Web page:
A brilliant performance from Angel Di Maria spurred Argentina to a crushing 4-2 friendly win over World champions Germany on Wednesday in an entertaining rematch of July’s World Cup final.
Despite the absence of injured captain Lionel Messi, Argentina ran circles around the World Cup winners on their home turf in the first match for both teams since Germany’s 1-0 extra-time victory in the final in Brazil.
So impressive was the performance of the Argentine winger, who had missed the final through injury, in the Duesseldorf arena that even many of the German fans applauded his performance when he was replaced late in the match.
Germany coach Joachim Loew put only four of the starting 11 that won Germany’s fourth World Cup on the pitch in the warm-up match for their Euro 2016 campaign that starts on Sunday against Scotland.
Captain Philipp Lahm, striker Miroslav Klose and defender Per Mertesacker, who all retired following the World Cup triumph, were hailed by the sell-out crowd of 51,132 while several other key players were missing through injury.
The inexperienced Germany defence could not contain new Manchester United signing Di Maria in the first half but also left lots of open space for lightening counter-attacks by moving deep into Argentina’s territory.
Di Maria set up the first goal in the 21st minute with a pinpoint lob to the penalty spot where Sergio Aguero slipped away from his marker and beat Manuel Neuer with an unstoppable volley from point-blank range.
Nineteen minutes later Di Maria broke free on the right near the goal line where he lofted a cross back to Erik Lamela, standing in for the injured Lionel Messi, who smashed a fine volley past a frustrated-looking Neuer.
Central defender Federico Fernandez headed the third two minutes after the intermission from Di Maria’s free kick before the winger made it 4-0 with a superb chip in the 50th minute.
“Di Maria is one of the best four or five players in the world and so his performance didn’t surprise me,” said Argentina’s new coach Gerardo Martino, adding he could have possibly made a difference had he been on the pitch in July.
“His absence there was noticeable,” Martino told a news conference looking back to the World Cup final.
But Loew later told reporters he did not think Di Maria would have made a difference in the final. “We would have beaten them on July 13 even if Di Maria had been playing,” Loew said, a statement that prompted some German reporters to applaud. “He couldn’t have beaten us on that day.”
Germany came into the match still aglow over their World Cup win in Brazil but were facing a rout when they fell behind 4-0. Andre Schuerrle finally gave the big home crowd something to cheer when got one back for Germany in the 52nd minute, tapping in after a scramble in front of Sergio Romero’s goal and World Cup hero Mario Goetze made it 4-2 in the 78th minute. Germany had plenty of chances themselves, especially in the first half, but were wasteful in front of goal.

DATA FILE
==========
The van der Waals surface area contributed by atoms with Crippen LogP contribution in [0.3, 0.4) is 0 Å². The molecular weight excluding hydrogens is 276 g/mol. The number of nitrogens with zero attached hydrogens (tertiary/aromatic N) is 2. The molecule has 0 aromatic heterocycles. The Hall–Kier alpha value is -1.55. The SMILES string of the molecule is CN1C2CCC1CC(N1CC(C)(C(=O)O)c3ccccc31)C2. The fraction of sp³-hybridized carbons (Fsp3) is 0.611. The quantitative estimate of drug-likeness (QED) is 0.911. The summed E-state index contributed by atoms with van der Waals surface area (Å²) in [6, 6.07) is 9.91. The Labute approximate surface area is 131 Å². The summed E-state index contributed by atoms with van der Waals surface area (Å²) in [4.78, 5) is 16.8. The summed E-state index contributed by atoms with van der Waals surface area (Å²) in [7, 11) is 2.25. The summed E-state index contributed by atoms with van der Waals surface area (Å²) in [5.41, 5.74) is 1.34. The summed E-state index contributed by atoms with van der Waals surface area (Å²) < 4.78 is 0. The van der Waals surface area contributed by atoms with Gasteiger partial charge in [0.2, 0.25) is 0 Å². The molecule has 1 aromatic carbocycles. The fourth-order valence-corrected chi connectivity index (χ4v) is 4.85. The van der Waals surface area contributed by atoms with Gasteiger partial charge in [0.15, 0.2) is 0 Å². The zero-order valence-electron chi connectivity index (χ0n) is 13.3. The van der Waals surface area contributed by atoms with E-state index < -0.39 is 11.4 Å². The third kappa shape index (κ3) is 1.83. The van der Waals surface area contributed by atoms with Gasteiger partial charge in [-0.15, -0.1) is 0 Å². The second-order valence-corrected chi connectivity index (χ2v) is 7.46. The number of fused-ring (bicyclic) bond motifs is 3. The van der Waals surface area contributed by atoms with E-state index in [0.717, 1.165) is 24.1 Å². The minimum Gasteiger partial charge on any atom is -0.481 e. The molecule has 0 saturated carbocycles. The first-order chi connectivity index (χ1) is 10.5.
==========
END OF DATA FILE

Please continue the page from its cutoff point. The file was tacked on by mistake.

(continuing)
Forward Mario Gomez, who missed the World Cup due to injury, reminded German fans of another reason he may have been left at home as he wasted three chances in the first half and was jeered at halftime before being replaced early in the second. “It was a long time with injuries for me but it’s great to be here,” Gomez told reporters.
England defeat Norway
Wayne Rooney marked the start of his England captaincy by scoring a penalty in an uninspiring 1-0 victory over Norway in front a record-low crowd for the team at the new Wembley Stadium on Wednesday. In England’s first game since its worst-ever World Cup showing, Roy Hodgson’s side rarely looked like scoring against unambitious opposition and the breakthrough in the friendly only came when Raheem Sterling was tripped in the penalty area.
From the penalty spot, Rooney’s 41st international goal in the 68th minute gave the 28-year-old striker sole possession of fourth place on the England scoring leaderboard, just eight behind Bobby Charlton’s record. “We all could have done better,’’ Rooney said. “In the first half we moved quite well but they made it difficult for us and sat back and created a few opportunities in the first half.
“In the second half we started really sloppy and that was disappointing as we wanted to go out and really take the game to them.’’ The attendance was given as 40,181 but appeared to be lower at 90,000-capacity stadium, given it included the 17,000 Club Wembley members who have access to every game. The previous lowest since the new stadium opened in 2007 saw 48,876 attend a 2011 friendly against Sweden.
When England left Brazil early after losing twice and drawing once, this friendly was always going to be a tough sell when England is contracted to playing all home games at Wembley.
With stalwart midfielders Frank Lampard and Steven Gerrard retiring after the World Cup, this was being billed as the start of a new era, with the average age of the starting lineup 24 as England prepares for the start of qualifying for the 2016 European Championship at Switzerland on Monday.
In post-World Cup post mortem much scrutiny has come on the limiting opportunities for English youngsters. That was highlighted when the summer transfer window closed with the bulk of $1.38 billion splurged by epl clubs being on foreign players.
The stubborn Norwegians, who open Euros qualifying against Italy, should be more worried about the state of its national team, which hasn’t qualified for a tournament since Euro 2000 and was content sitting back for much of game in north London, showing limited ambition.